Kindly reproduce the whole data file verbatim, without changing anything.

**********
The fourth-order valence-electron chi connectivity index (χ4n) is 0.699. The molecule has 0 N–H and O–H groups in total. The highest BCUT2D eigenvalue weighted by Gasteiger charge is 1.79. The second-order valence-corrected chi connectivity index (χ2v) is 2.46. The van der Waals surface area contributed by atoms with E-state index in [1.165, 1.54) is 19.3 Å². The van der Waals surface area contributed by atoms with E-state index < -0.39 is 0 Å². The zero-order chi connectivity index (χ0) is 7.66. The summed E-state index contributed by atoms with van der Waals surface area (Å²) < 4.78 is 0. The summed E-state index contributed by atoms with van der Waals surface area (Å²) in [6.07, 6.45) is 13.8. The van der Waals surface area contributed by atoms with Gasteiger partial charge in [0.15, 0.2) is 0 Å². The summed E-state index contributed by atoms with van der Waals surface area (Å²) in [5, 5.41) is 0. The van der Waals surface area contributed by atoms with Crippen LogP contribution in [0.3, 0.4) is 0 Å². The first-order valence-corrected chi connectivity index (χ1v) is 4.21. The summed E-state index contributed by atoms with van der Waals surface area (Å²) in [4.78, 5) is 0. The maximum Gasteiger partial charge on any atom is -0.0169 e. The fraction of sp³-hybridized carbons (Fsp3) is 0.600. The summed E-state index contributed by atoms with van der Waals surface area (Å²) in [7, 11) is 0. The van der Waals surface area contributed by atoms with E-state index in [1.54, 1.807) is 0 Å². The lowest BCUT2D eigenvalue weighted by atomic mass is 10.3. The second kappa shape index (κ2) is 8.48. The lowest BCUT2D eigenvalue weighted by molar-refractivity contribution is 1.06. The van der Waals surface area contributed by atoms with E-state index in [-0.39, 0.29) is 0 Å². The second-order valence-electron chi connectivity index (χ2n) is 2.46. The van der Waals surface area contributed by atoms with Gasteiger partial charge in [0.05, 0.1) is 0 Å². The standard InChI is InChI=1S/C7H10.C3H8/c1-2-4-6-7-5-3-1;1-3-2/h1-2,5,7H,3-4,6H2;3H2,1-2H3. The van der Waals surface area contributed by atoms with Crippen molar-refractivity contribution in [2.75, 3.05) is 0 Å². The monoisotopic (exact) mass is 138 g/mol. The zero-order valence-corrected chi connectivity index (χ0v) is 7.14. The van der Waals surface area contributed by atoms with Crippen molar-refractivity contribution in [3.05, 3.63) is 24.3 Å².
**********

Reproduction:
The fourth-order valence-electron chi connectivity index (χ4n) is 0.699. The molecule has 0 N–H and O–H groups in total. The highest BCUT2D eigenvalue weighted by Gasteiger charge is 1.79. The second-order valence-corrected chi connectivity index (χ2v) is 2.46. The van der Waals surface area contributed by atoms with E-state index in [1.165, 1.54) is 19.3 Å². The van der Waals surface area contributed by atoms with E-state index < -0.39 is 0 Å². The zero-order chi connectivity index (χ0) is 7.66. The summed E-state index contributed by atoms with van der Waals surface area (Å²) < 4.78 is 0. The summed E-state index contributed by atoms with van der Waals surface area (Å²) in [6.07, 6.45) is 13.8. The van der Waals surface area contributed by atoms with Gasteiger partial charge in [0.15, 0.2) is 0 Å². The summed E-state index contributed by atoms with van der Waals surface area (Å²) in [5, 5.41) is 0. The van der Waals surface area contributed by atoms with Crippen LogP contribution in [0.3, 0.4) is 0 Å². The first-order valence-corrected chi connectivity index (χ1v) is 4.21. The summed E-state index contributed by atoms with van der Waals surface area (Å²) in [4.78, 5) is 0. The maximum Gasteiger partial charge on any atom is -0.0169 e. The fraction of sp³-hybridized carbons (Fsp3) is 0.600. The summed E-state index contributed by atoms with van der Waals surface area (Å²) in [7, 11) is 0. The van der Waals surface area contributed by atoms with E-state index in [1.54, 1.807) is 0 Å². The lowest BCUT2D eigenvalue weighted by atomic mass is 10.3. The second kappa shape index (κ2) is 8.48. The lowest BCUT2D eigenvalue weighted by molar-refractivity contribution is 1.06. The van der Waals surface area contributed by atoms with E-state index in [-0.39, 0.29) is 0 Å². The second-order valence-electron chi connectivity index (χ2n) is 2.46. The van der Waals surface area contributed by atoms with Gasteiger partial charge in [0.05, 0.1) is 0 Å². The standard InChI is InChI=1S/C7H10.C3H8/c1-2-4-6-7-5-3-1;1-3-2/h1-2,5,7H,3-4,6H2;3H2,1-2H3. The van der Waals surface area contributed by atoms with Crippen molar-refractivity contribution in [2.75, 3.05) is 0 Å². The monoisotopic (exact) mass is 138 g/mol. The zero-order valence-corrected chi connectivity index (χ0v) is 7.14. The van der Waals surface area contributed by atoms with Crippen molar-refractivity contribution in [3.05, 3.63) is 24.3 Å².